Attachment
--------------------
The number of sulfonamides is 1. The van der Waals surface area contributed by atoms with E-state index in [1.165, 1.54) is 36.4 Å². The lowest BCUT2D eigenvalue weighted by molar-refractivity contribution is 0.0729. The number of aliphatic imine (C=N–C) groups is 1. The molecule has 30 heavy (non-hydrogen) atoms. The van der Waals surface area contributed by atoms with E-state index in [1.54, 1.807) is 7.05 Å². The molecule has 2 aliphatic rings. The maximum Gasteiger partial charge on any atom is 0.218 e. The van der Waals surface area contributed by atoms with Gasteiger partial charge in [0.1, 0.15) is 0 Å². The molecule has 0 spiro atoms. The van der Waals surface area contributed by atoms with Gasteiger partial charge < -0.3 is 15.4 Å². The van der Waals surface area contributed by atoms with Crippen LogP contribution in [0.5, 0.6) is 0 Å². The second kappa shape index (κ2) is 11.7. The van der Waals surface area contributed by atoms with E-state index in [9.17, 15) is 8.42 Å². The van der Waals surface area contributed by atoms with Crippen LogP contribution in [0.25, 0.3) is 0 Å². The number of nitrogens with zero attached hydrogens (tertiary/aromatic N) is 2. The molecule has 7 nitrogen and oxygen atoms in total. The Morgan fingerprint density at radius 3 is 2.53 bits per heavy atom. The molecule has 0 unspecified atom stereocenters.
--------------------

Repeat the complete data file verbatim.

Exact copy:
The number of sulfonamides is 1. The van der Waals surface area contributed by atoms with E-state index in [1.165, 1.54) is 36.4 Å². The lowest BCUT2D eigenvalue weighted by molar-refractivity contribution is 0.0729. The number of aliphatic imine (C=N–C) groups is 1. The molecule has 30 heavy (non-hydrogen) atoms. The van der Waals surface area contributed by atoms with E-state index in [1.54, 1.807) is 7.05 Å². The molecule has 2 aliphatic rings. The maximum Gasteiger partial charge on any atom is 0.218 e. The van der Waals surface area contributed by atoms with Gasteiger partial charge in [0.1, 0.15) is 0 Å². The molecule has 0 spiro atoms. The van der Waals surface area contributed by atoms with Gasteiger partial charge < -0.3 is 15.4 Å². The van der Waals surface area contributed by atoms with Crippen LogP contribution in [0.5, 0.6) is 0 Å². The second kappa shape index (κ2) is 11.7. The van der Waals surface area contributed by atoms with E-state index in [9.17, 15) is 8.42 Å². The van der Waals surface area contributed by atoms with Crippen LogP contribution in [0.25, 0.3) is 0 Å². The number of nitrogens with zero attached hydrogens (tertiary/aromatic N) is 2. The molecule has 7 nitrogen and oxygen atoms in total. The Morgan fingerprint density at radius 3 is 2.53 bits per heavy atom. The molecule has 0 unspecified atom stereocenters.